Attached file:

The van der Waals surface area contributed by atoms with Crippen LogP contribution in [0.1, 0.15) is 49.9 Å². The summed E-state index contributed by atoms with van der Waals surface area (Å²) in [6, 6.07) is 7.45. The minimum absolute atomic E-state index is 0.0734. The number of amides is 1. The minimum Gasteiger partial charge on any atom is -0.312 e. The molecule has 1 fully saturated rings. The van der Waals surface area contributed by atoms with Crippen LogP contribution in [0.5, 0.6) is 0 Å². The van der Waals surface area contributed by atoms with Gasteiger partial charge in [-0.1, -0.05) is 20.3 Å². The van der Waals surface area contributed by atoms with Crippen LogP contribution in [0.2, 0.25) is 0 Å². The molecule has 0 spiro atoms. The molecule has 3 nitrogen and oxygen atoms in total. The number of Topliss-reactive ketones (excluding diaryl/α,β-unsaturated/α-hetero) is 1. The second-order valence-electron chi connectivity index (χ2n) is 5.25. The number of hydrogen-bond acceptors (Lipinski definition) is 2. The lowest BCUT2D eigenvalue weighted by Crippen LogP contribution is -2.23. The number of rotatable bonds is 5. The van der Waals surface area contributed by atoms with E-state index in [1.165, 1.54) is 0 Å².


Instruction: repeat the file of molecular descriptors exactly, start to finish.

The van der Waals surface area contributed by atoms with Crippen LogP contribution in [0.1, 0.15) is 49.9 Å². The summed E-state index contributed by atoms with van der Waals surface area (Å²) in [6, 6.07) is 7.45. The minimum absolute atomic E-state index is 0.0734. The number of amides is 1. The minimum Gasteiger partial charge on any atom is -0.312 e. The molecule has 1 fully saturated rings. The van der Waals surface area contributed by atoms with Crippen LogP contribution in [0.5, 0.6) is 0 Å². The van der Waals surface area contributed by atoms with Gasteiger partial charge in [-0.1, -0.05) is 20.3 Å². The van der Waals surface area contributed by atoms with Crippen LogP contribution in [0.2, 0.25) is 0 Å². The molecule has 0 spiro atoms. The molecule has 3 nitrogen and oxygen atoms in total. The number of Topliss-reactive ketones (excluding diaryl/α,β-unsaturated/α-hetero) is 1. The second-order valence-electron chi connectivity index (χ2n) is 5.25. The number of hydrogen-bond acceptors (Lipinski definition) is 2. The lowest BCUT2D eigenvalue weighted by Crippen LogP contribution is -2.23. The number of rotatable bonds is 5. The van der Waals surface area contributed by atoms with E-state index in [1.165, 1.54) is 0 Å².